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Adirondack Explorer

Archive for the ‘history’ Category

December, 2018

US Presidents in Clinton County Talk in Plattsburgh


The Clinton County Historical Association has announced a program “Connections with History: U.S. Presidents in Clinton County,” set for Monday, January 14, at 4 pm, at the Lake Forest Senior Living Community, 8 Lake Forest Drive, Plattsburgh. “Connections with History” is an illustrated talk on U.S. Presidents and other important historical figures who have visited Clinton County and their connections with each other. With historic photos from the Clinton County Historical Association and the National Archives, presenter Roger Black will journey from 1897 when President William McKinley and Vice President Garret Hobart vacationed at the Hotel Champlain at Bluff Point >>More


December, 2018

Holiday Humor: Regional Letters to Santa from Long Ago


Plenty of laughs are scattered throughout this year’s collection of letters (unedited) to Santa. Check out the first two for an idea of what to expect. Enjoy! From 1901: Gloversville Daily Leader Broadalbin. Dear Santa Claus: — I wish you would bring me a hand sleigh so I can ride down hill. We live close by a hill where all the girls and boys ride and it is awful aggravating to see all of them riding down hill when I cant ride. I will be very thankful if you will bring me a sleigh and I won’t ask for anything >>More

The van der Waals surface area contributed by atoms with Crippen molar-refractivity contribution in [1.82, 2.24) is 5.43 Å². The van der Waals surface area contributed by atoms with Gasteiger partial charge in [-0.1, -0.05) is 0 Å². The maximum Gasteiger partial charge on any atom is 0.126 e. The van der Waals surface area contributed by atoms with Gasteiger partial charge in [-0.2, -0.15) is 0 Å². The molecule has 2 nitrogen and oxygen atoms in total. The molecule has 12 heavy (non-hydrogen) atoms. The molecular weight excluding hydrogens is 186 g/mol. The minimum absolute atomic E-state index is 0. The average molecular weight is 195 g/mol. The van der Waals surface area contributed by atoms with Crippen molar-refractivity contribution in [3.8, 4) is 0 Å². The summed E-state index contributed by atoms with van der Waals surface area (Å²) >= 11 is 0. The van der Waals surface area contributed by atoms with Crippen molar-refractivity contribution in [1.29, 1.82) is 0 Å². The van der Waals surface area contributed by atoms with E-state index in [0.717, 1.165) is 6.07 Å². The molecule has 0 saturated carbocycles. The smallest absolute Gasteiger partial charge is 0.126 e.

December, 2018

Saranac Lake’s Trudeau Building Wins Major Grant


Historic Saranac Lake has been awarded a $500,000 Environmental Protection Fund grant from the NY State Office of Parks, Recreation, and Historic Preservation to support the purchase and rehabilitation of the Trudeau Building. Historic Saranac Lake plans to restore the former home and medical office of Dr. E. L. Trudeau and open the building as a museum that explores the story of Saranac Lake and Trudeau’s pioneering work in tuberculosis treatment. You can read more about the project, which is expected to create a museum campus next to the Hotel Saranac, here. With the addition of this grant, funds and >>More


December, 2018

Jefferson County’s Charles Sherman: Huckleberry Charlie (Conclusion)